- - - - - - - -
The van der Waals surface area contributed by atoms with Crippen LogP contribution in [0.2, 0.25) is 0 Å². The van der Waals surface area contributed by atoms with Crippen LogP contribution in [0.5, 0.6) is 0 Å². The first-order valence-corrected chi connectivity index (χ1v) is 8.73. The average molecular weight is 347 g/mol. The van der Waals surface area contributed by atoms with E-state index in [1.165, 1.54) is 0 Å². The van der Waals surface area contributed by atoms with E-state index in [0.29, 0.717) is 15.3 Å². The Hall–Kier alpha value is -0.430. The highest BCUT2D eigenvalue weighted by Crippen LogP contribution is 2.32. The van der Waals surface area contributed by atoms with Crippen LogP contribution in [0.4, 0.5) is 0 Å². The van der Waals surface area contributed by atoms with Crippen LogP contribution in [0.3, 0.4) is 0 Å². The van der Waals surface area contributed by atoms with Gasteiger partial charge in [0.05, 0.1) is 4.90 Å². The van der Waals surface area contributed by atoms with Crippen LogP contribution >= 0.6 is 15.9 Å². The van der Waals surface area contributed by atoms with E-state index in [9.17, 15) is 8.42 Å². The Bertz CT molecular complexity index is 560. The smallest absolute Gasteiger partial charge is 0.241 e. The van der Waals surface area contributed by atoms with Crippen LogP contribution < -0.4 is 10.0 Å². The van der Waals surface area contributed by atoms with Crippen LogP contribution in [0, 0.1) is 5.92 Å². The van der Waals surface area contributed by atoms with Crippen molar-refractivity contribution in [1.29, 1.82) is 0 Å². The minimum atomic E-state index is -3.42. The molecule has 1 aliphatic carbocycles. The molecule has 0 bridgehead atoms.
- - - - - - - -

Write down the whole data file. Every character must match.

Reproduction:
The van der Waals surface area contributed by atoms with Crippen LogP contribution in [0.2, 0.25) is 0 Å². The van der Waals surface area contributed by atoms with Crippen LogP contribution in [0.5, 0.6) is 0 Å². The first-order valence-corrected chi connectivity index (χ1v) is 8.73. The average molecular weight is 347 g/mol. The van der Waals surface area contributed by atoms with E-state index in [1.165, 1.54) is 0 Å². The van der Waals surface area contributed by atoms with E-state index in [0.29, 0.717) is 15.3 Å². The Hall–Kier alpha value is -0.430. The highest BCUT2D eigenvalue weighted by Crippen LogP contribution is 2.32. The van der Waals surface area contributed by atoms with Crippen LogP contribution in [0.4, 0.5) is 0 Å². The van der Waals surface area contributed by atoms with Crippen LogP contribution in [0.3, 0.4) is 0 Å². The van der Waals surface area contributed by atoms with Gasteiger partial charge in [0.05, 0.1) is 4.90 Å². The van der Waals surface area contributed by atoms with Crippen LogP contribution >= 0.6 is 15.9 Å². The van der Waals surface area contributed by atoms with E-state index in [9.17, 15) is 8.42 Å². The Bertz CT molecular complexity index is 560. The smallest absolute Gasteiger partial charge is 0.241 e. The van der Waals surface area contributed by atoms with Crippen LogP contribution < -0.4 is 10.0 Å². The van der Waals surface area contributed by atoms with Crippen LogP contribution in [0, 0.1) is 5.92 Å². The van der Waals surface area contributed by atoms with Crippen molar-refractivity contribution in [1.29, 1.82) is 0 Å². The minimum atomic E-state index is -3.42. The molecule has 1 aliphatic carbocycles. The molecule has 0 bridgehead atoms.